C is for Contrafibularity, R is for Refudiate, I is for Irrational
by Charles Lemos, Tue Jul 20, 2010 at 12:16:58 AM EDT
In the above scene from the BBC comedy Blackadder Series 3, Dr. Samuel Johnson arrives at the palace, having completed his life's work, to present the now finished dictionary of the English language to the daft and not quite all there Prince Regent played by Hugh Laurie when Blackadder played by Rowan Atkinson throws Dr. Johnson for a loop by offering him his contrafibularity, a made up word meaning congratulations. One wonders what Dr. Johnson might have thought of our newest wordsmith from Wasilla, Sarah Palin. However unlike in Blackadder, the linguistic creativity of Sarah Palin is no laughing matter.
This is far from the most important news of the day, the truth is that Washington Post story on the national security apparatus built up since 9/11 with little oversight and seemingly little coordination is a much more important story, and yet writers across the world have devoted inordinate time and space to the Palin story. At one point this morning, "refudiate" was the second most searched topic on Google. As I write this, it is currently ninth.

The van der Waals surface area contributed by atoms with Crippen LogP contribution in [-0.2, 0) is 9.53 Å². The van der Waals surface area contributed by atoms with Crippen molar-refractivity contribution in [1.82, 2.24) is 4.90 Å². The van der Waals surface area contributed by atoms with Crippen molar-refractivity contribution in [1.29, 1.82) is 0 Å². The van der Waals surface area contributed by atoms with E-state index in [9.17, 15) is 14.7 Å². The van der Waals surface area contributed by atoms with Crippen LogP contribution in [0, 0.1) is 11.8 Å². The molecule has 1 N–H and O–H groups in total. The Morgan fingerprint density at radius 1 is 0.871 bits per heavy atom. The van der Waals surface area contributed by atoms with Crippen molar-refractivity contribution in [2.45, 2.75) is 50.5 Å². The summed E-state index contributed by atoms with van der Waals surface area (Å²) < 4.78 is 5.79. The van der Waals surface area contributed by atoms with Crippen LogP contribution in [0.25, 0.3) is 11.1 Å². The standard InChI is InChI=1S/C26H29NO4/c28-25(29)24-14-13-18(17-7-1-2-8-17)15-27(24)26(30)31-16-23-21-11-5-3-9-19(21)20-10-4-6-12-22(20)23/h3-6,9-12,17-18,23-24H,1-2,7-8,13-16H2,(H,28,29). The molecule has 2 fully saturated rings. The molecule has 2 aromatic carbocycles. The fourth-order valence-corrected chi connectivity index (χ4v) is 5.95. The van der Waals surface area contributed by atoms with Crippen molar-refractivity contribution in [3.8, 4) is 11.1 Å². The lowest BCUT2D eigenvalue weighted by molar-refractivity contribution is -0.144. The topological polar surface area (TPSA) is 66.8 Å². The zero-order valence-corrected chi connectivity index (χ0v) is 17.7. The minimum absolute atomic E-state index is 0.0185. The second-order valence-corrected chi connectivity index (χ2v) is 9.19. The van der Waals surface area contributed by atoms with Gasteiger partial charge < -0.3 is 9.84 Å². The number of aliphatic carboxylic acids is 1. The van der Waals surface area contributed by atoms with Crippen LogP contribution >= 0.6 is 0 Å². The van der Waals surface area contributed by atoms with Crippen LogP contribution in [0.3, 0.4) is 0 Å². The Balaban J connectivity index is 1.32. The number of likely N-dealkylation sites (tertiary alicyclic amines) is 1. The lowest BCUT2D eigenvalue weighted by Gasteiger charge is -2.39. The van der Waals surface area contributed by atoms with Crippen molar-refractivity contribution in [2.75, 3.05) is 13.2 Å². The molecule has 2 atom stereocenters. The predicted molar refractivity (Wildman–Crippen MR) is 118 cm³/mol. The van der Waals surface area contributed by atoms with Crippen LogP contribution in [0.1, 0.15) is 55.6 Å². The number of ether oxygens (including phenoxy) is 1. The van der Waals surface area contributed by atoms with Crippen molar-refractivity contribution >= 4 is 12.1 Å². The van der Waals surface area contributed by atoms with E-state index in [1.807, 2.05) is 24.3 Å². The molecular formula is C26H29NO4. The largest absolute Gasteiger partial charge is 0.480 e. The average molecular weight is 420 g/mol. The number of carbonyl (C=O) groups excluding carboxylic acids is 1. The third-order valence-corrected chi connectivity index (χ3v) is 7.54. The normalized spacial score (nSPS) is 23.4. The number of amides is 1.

Over at The Atlantic, Marc Ambinder finds that Palin "is getting quite savvy as a politician: when she makes a mistake, or appears to do something dumb, she is quick to exploit her own misfortune ... not in a way that excuses her original mistake, but that alludes to the improbable fact that there is some in-joke, some secret code that the rest of us aren't getting." He adds:
"Palin knows how to humanize herself. That's a rare talent for a politician to cultivate, and one that she's getting better at every day. What's more, she humanizes herself by somehow ascribing her misfortune to the establishment that's trying to tear her down. Her audience loves it.